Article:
and to have been instrumental in the killing of Lt. Col. William R. Higgins, the American Chief of the United Nations Truce Supervision Organization's (UNTSO) observer group in Lebanon who was taken hostage on 17 February 1988 by Lebanese pro-Iranian Shia radicals. The killing of Higgins is said to have come "from orders issued by Iranian radicals, most notably Mohtashemi," in an effort to prevent "improvement in the U.S.–Iranian relationship."[22]

While Mohtashami was a strong opponent of Western influence in the Muslim world and of the existence of the state of Israel,[23] he was also a supporter and advisor of reformist Iranian president Mohammad Khatami who was famous for championing of free expression and civil rights.[24] Mohtashemi was in the Western news again in 2000, not as a hardline radical but for refusing to appear in court in Iran after his pro-reform newspaper, Bayan, was banned.[4]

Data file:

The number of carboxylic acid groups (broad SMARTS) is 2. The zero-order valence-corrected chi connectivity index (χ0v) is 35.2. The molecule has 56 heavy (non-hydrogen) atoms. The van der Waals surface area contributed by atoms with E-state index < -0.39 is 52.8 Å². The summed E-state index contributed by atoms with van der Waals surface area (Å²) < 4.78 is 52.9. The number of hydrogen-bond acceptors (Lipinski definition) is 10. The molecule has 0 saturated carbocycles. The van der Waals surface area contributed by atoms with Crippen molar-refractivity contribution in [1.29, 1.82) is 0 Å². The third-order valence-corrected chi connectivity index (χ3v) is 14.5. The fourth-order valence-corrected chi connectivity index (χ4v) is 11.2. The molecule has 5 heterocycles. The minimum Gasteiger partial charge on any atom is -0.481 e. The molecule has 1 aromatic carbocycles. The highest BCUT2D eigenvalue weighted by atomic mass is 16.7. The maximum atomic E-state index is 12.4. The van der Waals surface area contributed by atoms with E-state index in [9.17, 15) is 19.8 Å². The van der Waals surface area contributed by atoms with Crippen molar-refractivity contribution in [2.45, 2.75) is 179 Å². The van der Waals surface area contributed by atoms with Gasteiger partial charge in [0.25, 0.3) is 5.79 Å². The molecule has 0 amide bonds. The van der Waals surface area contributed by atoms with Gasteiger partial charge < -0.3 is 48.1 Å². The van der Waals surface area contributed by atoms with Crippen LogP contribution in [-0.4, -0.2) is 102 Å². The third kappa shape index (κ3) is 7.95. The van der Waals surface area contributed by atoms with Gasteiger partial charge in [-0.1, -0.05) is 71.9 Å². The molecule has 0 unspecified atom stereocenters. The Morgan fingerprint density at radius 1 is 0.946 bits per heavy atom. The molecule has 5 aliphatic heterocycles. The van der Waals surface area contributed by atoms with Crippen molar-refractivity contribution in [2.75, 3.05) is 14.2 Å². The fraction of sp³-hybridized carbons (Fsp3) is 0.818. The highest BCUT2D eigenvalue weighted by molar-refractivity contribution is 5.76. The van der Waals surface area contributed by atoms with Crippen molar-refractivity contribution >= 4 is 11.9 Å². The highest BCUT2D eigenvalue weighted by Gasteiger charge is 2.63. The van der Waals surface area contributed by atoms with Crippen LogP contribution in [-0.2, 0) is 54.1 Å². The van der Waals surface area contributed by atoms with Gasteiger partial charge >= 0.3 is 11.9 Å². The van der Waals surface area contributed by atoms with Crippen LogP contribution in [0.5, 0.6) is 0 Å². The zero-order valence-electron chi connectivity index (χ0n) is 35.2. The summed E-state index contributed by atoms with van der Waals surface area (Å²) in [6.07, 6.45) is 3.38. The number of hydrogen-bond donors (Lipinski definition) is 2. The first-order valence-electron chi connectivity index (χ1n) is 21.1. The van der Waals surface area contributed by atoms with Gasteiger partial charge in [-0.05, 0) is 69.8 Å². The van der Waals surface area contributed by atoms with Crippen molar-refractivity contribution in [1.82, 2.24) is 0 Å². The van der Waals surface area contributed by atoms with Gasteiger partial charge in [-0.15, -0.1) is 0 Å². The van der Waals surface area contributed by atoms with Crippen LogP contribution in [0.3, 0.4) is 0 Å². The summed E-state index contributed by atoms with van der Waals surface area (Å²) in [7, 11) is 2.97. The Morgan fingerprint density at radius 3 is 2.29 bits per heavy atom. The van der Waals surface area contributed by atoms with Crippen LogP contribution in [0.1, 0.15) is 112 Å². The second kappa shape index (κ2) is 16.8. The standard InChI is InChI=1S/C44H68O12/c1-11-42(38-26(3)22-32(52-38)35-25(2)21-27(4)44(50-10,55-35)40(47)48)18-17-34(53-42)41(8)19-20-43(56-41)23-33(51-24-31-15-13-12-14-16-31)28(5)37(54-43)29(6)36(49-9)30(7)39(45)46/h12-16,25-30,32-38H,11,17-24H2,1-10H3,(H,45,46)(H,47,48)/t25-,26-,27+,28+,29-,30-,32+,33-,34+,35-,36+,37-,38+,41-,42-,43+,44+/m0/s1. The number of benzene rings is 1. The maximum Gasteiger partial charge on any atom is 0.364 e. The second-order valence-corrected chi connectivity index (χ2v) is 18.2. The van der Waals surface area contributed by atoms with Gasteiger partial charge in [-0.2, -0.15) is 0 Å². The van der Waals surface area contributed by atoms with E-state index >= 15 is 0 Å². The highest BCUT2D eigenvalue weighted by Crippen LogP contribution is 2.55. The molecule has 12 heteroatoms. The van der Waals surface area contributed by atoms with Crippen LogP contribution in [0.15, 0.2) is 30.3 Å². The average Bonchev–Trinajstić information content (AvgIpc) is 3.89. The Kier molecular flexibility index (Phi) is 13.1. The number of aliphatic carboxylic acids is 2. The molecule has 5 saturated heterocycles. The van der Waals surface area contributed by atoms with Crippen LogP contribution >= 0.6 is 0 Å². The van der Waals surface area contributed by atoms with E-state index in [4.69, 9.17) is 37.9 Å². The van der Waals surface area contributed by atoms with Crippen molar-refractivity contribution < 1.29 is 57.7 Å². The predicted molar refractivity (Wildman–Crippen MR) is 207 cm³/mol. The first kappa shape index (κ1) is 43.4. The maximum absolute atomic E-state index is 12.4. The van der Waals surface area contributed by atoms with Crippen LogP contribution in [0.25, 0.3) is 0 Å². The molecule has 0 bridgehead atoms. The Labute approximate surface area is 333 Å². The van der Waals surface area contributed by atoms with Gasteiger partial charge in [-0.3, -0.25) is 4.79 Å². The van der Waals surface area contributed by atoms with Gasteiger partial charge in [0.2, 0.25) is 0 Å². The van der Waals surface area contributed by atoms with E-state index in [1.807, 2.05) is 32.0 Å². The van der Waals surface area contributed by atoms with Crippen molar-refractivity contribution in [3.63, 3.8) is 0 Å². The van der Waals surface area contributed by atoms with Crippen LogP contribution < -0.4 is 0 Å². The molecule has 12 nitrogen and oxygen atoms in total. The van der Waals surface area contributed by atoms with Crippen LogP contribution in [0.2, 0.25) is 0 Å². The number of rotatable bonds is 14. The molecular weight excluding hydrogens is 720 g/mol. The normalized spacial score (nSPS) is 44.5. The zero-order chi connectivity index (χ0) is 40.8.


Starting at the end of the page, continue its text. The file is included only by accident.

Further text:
Behzad Nabavi and Ali Akbar Mohtashami were among those who prevented by the Guardian council from taking part in the elections of Majlis.[25]

Attempted assassination[edit]

In 1984, after the Beirut bombings, Mohtashami received a parcel containing a book on Shia holy places when he was serving as Iranian ambassador to Damascus.[26] As he opened the package it detonated, blowing off his hand and severely wounding him. Mohtashami was medevaced to Europe and survived the blast to continue his work. The identity of the perpetrators of the attack is unknown.[27]


  1. ^ a b "Parliament members" (in Persian). Iranian Majlis. Retrieved 28 September 2015.
  2. ^ "Patriots and Reformists: Behzad Nabavi and Mostafa Tajzadeh". Tehran Bureau. PBS. 11 August 2009. Retrieved 20 February 2015.
  3. ^ Iran: Early Race For Clerical Assembly Gets Bitter Radio Liberty
  4. ^ a b Iranian publisher defies court BBC, 26 June 2000
  5. ^ Barsky, Yehudit (May 2003). "Hizballah" (PDF). The American Jewish Committee. Archived from the original (Terrorism Briefing) on 29 October 2013. Retrieved 5 August 2013.